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A Small Town’s Charm

Anna P. is currently a junior at SYA Italy and a blogger for the Campus Reporter program. She comes to SYA from Exeter High School in New Hampshire.

A few weeks ago, Wednesday’s fieldwork gave me that first rush of true independence in terms of traveling outside of Viterbo. Our task was to go and spend the day in an assigned town, but this time a teacher would not be accompanying us. That meant we were in charge of making sure everyone in our groups made it on the correct bus and got off in the right town. Therefore, my friends and I found our way from Viterbo to the small town of Bagnaia, which I had never heard of prior to this activity. It was actually my first time using the public bus system since arriving here because of how close I live to the city walls. Also, back home I never use public transportation because of how rural my town is, so I was really excited that part of our fieldwork gave me a chance to ride the bus.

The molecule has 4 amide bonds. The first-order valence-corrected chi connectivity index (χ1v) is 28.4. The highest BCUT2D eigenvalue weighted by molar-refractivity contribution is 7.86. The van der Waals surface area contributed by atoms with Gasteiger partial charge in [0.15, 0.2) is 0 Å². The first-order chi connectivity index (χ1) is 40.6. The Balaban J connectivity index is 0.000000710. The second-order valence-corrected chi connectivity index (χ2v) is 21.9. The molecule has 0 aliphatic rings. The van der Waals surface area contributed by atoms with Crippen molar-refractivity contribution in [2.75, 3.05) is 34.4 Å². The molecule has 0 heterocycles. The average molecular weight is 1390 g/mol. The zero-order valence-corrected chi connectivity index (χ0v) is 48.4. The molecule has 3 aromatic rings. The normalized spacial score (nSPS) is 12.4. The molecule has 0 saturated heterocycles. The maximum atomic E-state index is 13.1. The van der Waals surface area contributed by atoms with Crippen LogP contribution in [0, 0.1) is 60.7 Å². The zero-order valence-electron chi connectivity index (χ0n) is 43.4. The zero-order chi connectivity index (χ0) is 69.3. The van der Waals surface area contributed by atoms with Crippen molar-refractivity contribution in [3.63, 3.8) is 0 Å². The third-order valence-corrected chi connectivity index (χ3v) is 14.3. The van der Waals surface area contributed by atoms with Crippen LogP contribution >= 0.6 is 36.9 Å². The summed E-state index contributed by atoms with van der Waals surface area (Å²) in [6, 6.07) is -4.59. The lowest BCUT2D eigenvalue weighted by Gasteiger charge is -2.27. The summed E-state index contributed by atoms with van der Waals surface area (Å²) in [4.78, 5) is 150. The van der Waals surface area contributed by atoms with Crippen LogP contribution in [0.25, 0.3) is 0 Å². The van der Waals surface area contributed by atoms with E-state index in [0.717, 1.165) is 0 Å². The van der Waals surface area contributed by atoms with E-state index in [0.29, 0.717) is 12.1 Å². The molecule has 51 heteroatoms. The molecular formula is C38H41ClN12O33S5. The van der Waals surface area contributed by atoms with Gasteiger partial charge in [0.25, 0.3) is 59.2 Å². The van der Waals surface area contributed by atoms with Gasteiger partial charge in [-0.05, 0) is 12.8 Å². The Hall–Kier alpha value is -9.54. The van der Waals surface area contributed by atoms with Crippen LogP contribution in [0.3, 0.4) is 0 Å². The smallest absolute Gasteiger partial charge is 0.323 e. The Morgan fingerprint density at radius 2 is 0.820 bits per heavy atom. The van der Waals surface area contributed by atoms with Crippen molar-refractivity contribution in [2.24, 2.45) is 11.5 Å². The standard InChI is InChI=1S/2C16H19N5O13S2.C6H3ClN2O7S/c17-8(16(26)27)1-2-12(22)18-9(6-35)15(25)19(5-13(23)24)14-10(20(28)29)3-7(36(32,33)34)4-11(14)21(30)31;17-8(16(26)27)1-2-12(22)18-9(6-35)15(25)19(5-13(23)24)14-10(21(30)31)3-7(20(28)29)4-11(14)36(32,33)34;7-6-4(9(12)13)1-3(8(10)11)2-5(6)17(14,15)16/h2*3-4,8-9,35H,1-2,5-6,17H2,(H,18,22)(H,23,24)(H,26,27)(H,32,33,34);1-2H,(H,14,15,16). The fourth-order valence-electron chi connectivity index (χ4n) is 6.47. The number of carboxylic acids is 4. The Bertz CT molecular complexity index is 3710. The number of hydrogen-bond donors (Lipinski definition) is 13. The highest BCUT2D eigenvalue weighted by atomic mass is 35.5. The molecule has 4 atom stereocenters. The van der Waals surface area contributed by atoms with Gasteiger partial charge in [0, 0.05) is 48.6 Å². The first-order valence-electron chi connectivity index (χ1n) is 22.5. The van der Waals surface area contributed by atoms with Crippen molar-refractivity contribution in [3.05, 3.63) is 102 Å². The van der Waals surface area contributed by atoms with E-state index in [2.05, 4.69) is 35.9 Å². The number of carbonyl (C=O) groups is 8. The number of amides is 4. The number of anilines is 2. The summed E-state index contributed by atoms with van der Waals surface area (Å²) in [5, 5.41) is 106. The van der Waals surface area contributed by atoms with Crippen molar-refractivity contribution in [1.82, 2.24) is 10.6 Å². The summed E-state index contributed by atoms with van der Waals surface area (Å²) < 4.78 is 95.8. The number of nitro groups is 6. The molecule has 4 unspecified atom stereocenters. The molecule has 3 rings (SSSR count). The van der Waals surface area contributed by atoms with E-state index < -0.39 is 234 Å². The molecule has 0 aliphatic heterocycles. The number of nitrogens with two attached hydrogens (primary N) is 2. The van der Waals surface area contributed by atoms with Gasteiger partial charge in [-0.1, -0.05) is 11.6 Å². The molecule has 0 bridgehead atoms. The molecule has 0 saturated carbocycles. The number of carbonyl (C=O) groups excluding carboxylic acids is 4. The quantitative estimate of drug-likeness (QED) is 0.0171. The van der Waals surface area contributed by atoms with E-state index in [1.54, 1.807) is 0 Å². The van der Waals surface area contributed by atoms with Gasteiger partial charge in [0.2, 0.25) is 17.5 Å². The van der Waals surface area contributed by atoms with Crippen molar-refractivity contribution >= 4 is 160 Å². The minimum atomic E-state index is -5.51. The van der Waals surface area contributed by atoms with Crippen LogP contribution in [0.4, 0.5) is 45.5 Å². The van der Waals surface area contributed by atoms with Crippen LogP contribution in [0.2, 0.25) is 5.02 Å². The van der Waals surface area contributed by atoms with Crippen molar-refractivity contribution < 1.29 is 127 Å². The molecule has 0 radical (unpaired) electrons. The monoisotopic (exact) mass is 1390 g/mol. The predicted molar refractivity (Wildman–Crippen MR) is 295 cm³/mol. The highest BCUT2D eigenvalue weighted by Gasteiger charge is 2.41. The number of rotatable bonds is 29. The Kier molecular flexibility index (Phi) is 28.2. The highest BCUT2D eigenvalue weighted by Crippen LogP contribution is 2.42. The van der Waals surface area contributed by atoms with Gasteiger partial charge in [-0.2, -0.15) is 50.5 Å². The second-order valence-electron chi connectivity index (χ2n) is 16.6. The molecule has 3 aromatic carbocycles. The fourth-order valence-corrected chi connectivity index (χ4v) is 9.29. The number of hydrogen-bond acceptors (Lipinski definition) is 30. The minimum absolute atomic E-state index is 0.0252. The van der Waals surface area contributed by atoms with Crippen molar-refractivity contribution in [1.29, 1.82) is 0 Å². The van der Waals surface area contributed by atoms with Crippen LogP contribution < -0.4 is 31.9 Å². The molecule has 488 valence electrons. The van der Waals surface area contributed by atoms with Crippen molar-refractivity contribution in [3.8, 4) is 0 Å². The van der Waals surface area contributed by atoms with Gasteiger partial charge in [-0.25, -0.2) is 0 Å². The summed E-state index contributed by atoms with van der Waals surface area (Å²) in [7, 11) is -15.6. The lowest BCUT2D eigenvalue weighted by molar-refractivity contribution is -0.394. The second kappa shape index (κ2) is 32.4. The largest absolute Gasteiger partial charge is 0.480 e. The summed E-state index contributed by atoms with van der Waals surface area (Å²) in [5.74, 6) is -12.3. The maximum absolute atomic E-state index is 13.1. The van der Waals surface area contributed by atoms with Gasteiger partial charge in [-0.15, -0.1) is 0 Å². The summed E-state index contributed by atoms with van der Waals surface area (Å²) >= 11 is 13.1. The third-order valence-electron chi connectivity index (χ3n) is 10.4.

Once we arrived in Bagnaia, we had to go find a specific person who would show us around Villa Lante, which is the town’s main attraction. Despite the towns overall petiteness, Villa Lante sat up on the hill as if it was watching over the people of Bagnaia. It’s an enormous estate made of two homes that were actually built at two different times by two different people. But together, the property seems to be neverending with its multiple gardens and amazingly carved statues and fountains. Each of the fountains are apart of hydraulic architecture, meaning the creator took into consideration the natural flow of the water and carved the structures to elegantly show that. As we were walking through the gardens I was shocked at how much land it all covered. Around every corner and behind each fountain lay a set of stone steps that led you to yet another magnificent part of Villa Lante. 

At the end of the tour, I found myself looking out from the highest point of the villa, standing next to my new friends that I had met less than a month ago. In that moment I couldn't believe that I was so fortunate to be a part of a program that allowed learning to happen on it’s own, and did not just stick their students in a classroom for 8 hours of the day. In just a single day of school, I had already used the bus system for the first time, traveled outside of Viterbo, practiced speaking to locals, and seen this beautiful and historical Italian site. I think it’s safe to say that this year will not be lacking in the “experiential” department!

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